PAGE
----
Police: Shooting suspect tried to access black church
By DYLAN LOVAN
Friday, October 26
JEFFERSONTOWN, Ky. (AP) — A white man with a history of violence and mental illness was recorded on surveillance video apparently trying to get inside a predominantly black church in Kentucky before he went to a grocery store and fatally shot two African-Americans, police said.
After releasing a photo of the suspect, authorities received a tip from an employee of the city of Jeffersontown who said he thought he saw Gregory Bush outside the First Baptist church prior to Wednesday’s shooting, city police chief Sam Rogers said. The video confirmed Bush’s presence, Rogers said. The church is headed by a black pastor and has a large African-American membership.
Bush “appeared to try to gain access to the church,” Rogers said.
The information came as news media outlets reported that Bush made a racial comment after the deadly shooting at a Kroger in Jeffersontown, a city of about 26,600 people on the outskirts of Louisville.
Rogers said it was too soon, however, to say whether the shooting was racially motivated.
“I can’t speculate on motive at this time,” the chief said at a news conference Thursday. “We are pursuing all avenues of the investigation no matter where that takes us or what it involves.”
The FBI announced that it “is evaluating the evidence to determine if there were any violations of federal law.” Hate crimes are prosecuted under federal law.
Rogers also said Bush apparently does have a history of mental illness, as news outlets have reported.
An arrest report says Bush walked into the Kroger, pulled a gun from his waist and shot a man in the back of the head, then kept shooting him multiple times “as he was down on the floor.” The report says Bush then reholstered his gun, walked outside and killed a woman in the parking lot. Each victim died of multiple gunshot wounds, Rogers said.
A man carrying a concealed weapon who happened to be in the parking lot challenged Bush, and police say the suspect then “began firing wildly” at him, putting other shoppers in the parking lot in danger. Neither man was hurt in that confrontation, Rogers said.
Bystander video shows a white man in a distinctive neon-yellow shirt trying to drive away while an officer chases after him on foot. Many more officers converged on the scene and made the arrest just a few hundred yards (meters) from the store on Wednesday afternoon.
Bush was jailed on $5 million bond Thursday on two counts of murder and 10 counts of felony wanton endangerment.
Ed Harrell was quoted by the Courier Journal of Louisville as saying he was waiting on his wife in the parking lot when he heard gunshots and grabbed his revolver. As he crouched down, he said he saw the gunman walk “nonchalantly” by with a gun by his side. Harrell said he called out to ask what was going on, and the gunman replied: “Don’t shoot me. I won’t shoot you. Whites don’t shoot whites.”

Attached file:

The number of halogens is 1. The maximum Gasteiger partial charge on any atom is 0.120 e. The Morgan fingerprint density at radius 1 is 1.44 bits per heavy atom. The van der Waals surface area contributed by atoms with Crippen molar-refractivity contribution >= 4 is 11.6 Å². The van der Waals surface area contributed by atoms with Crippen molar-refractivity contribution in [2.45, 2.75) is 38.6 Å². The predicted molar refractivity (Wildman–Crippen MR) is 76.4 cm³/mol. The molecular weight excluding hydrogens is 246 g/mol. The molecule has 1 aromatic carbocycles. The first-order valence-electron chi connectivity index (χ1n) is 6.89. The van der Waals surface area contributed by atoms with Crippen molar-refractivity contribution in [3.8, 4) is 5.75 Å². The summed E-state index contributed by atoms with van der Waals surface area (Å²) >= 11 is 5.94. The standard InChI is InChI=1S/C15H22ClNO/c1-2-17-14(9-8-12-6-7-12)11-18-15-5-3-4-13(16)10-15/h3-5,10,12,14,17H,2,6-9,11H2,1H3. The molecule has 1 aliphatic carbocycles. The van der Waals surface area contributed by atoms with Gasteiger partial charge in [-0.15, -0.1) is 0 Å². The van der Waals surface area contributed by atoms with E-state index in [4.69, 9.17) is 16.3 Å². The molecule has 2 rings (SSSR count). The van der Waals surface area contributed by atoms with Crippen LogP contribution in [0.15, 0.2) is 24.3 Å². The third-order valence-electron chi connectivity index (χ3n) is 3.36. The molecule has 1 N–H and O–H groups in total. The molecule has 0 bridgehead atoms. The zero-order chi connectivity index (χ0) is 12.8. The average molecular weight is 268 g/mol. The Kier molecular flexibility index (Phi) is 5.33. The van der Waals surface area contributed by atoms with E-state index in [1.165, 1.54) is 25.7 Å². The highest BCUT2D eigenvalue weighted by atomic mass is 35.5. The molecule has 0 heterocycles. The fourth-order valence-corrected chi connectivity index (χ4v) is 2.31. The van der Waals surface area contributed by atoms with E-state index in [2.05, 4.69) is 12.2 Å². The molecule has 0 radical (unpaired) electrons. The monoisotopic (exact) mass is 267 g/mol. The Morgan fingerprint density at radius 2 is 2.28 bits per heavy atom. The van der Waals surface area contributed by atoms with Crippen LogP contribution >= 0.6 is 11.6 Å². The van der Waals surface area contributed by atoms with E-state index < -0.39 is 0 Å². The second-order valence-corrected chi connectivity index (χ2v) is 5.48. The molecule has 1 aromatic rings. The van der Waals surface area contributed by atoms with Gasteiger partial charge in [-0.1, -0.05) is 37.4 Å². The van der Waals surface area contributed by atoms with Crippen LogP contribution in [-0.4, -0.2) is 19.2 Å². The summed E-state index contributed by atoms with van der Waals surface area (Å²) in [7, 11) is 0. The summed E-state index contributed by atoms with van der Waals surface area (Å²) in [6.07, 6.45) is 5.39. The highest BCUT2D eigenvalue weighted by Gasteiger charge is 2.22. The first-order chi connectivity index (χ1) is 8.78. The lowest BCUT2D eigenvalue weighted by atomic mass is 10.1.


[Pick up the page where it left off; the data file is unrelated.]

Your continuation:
Rogers said police “are aware of that statement and are evaluating any factors that may come into play with” it.
He said he had “no direct knowledge” of whether there was more than one armed bystander at the scene.
The local coroner’s office identified the victims as Maurice Stallard, 69, and Vicki Lee Jones, 67. Police said there didn’t appear to be any connection between Bush and the victims, or any link between Bush and the Kroger store.
Stallard’s 12-year-old grandson was shopping with him in the store when he was gunned down, Jeffersontown Mayor Bill Dieruf said Thursday. The boy was physically unharmed, but most certainly traumatized, the mayor said, adding, “He was there and cannot unsee what he has seen.”
Stallard was the father of Kellie Watson, the chief racial equity officer for Louisville Mayor Greg Fischer.
The mayor shared his outrage Thursday over what he called an “epidemic of gun violence” that “hit close to home.”
“People getting shot at a grocery store, a school, outside a church. Can’t we all agree that that is unacceptable?” said Fischer, a Democrat running for re-election.
Authorities removed computers and cellphones from the house where Bush lived with his parents.
Bush’s criminal record shows he threatened his ex-wife and punched a deputy sheriff during a family court hearing years ago. He also was charged with assaulting his elderly parents in January 2009.